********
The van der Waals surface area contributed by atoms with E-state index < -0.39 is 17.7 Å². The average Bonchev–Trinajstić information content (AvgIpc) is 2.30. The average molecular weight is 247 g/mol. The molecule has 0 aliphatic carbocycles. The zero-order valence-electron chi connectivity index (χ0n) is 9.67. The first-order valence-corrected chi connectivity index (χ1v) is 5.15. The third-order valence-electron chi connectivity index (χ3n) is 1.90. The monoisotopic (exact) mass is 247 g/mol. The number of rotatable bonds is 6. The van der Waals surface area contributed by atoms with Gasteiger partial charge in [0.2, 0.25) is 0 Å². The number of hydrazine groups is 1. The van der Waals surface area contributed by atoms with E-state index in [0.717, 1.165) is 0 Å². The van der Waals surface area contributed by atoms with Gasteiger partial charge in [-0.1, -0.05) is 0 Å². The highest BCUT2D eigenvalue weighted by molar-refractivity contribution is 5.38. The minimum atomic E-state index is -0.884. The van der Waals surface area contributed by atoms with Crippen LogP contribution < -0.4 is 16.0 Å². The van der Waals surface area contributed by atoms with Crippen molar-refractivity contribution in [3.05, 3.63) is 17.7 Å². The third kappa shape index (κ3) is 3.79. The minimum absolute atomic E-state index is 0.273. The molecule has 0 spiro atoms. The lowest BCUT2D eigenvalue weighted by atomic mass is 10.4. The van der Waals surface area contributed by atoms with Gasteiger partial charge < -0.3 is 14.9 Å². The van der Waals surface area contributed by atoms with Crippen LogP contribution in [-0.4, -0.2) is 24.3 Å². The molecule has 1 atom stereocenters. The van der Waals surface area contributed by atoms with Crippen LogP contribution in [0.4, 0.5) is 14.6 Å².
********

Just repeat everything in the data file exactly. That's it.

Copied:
The van der Waals surface area contributed by atoms with E-state index < -0.39 is 17.7 Å². The average Bonchev–Trinajstić information content (AvgIpc) is 2.30. The average molecular weight is 247 g/mol. The molecule has 0 aliphatic carbocycles. The zero-order valence-electron chi connectivity index (χ0n) is 9.67. The first-order valence-corrected chi connectivity index (χ1v) is 5.15. The third-order valence-electron chi connectivity index (χ3n) is 1.90. The monoisotopic (exact) mass is 247 g/mol. The number of rotatable bonds is 6. The van der Waals surface area contributed by atoms with Gasteiger partial charge in [0.2, 0.25) is 0 Å². The number of hydrazine groups is 1. The van der Waals surface area contributed by atoms with E-state index in [0.717, 1.165) is 0 Å². The van der Waals surface area contributed by atoms with Gasteiger partial charge in [-0.1, -0.05) is 0 Å². The highest BCUT2D eigenvalue weighted by molar-refractivity contribution is 5.38. The minimum atomic E-state index is -0.884. The van der Waals surface area contributed by atoms with Crippen LogP contribution < -0.4 is 16.0 Å². The van der Waals surface area contributed by atoms with Crippen molar-refractivity contribution in [3.05, 3.63) is 17.7 Å². The third kappa shape index (κ3) is 3.79. The minimum absolute atomic E-state index is 0.273. The molecule has 0 spiro atoms. The lowest BCUT2D eigenvalue weighted by atomic mass is 10.4. The van der Waals surface area contributed by atoms with Gasteiger partial charge < -0.3 is 14.9 Å². The van der Waals surface area contributed by atoms with Crippen LogP contribution in [-0.4, -0.2) is 24.3 Å². The molecule has 1 atom stereocenters. The van der Waals surface area contributed by atoms with Crippen LogP contribution in [0.4, 0.5) is 14.6 Å².